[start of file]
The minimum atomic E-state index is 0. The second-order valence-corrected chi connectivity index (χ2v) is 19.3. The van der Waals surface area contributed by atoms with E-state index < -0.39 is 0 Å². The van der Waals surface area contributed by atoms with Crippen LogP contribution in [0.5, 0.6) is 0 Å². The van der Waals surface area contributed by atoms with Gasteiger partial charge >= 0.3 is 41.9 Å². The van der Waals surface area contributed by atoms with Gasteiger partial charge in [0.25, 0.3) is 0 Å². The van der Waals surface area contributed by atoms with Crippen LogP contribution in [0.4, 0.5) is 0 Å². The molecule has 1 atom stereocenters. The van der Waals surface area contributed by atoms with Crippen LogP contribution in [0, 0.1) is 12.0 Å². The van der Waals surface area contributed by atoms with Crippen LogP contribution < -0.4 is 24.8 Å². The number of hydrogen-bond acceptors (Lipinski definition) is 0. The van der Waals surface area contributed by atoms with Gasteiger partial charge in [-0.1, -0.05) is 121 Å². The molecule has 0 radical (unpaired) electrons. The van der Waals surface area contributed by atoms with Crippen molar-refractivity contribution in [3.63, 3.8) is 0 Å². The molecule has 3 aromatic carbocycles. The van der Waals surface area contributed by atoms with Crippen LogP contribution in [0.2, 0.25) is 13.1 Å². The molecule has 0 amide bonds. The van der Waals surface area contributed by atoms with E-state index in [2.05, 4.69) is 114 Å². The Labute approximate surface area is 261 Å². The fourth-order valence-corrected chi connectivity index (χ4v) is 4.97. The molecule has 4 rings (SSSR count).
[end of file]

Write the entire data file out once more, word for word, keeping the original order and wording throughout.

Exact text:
The minimum atomic E-state index is 0. The second-order valence-corrected chi connectivity index (χ2v) is 19.3. The van der Waals surface area contributed by atoms with E-state index < -0.39 is 0 Å². The van der Waals surface area contributed by atoms with Crippen LogP contribution in [0.5, 0.6) is 0 Å². The van der Waals surface area contributed by atoms with Gasteiger partial charge >= 0.3 is 41.9 Å². The van der Waals surface area contributed by atoms with Gasteiger partial charge in [0.25, 0.3) is 0 Å². The van der Waals surface area contributed by atoms with Crippen LogP contribution in [0.4, 0.5) is 0 Å². The molecule has 1 atom stereocenters. The van der Waals surface area contributed by atoms with Crippen LogP contribution in [0, 0.1) is 12.0 Å². The van der Waals surface area contributed by atoms with Crippen LogP contribution < -0.4 is 24.8 Å². The number of hydrogen-bond acceptors (Lipinski definition) is 0. The van der Waals surface area contributed by atoms with Gasteiger partial charge in [-0.1, -0.05) is 121 Å². The molecule has 0 radical (unpaired) electrons. The van der Waals surface area contributed by atoms with Crippen molar-refractivity contribution in [3.63, 3.8) is 0 Å². The molecule has 3 aromatic carbocycles. The van der Waals surface area contributed by atoms with Crippen LogP contribution in [0.2, 0.25) is 13.1 Å². The molecule has 0 amide bonds. The van der Waals surface area contributed by atoms with E-state index in [2.05, 4.69) is 114 Å². The Labute approximate surface area is 261 Å². The fourth-order valence-corrected chi connectivity index (χ4v) is 4.97. The molecule has 4 rings (SSSR count).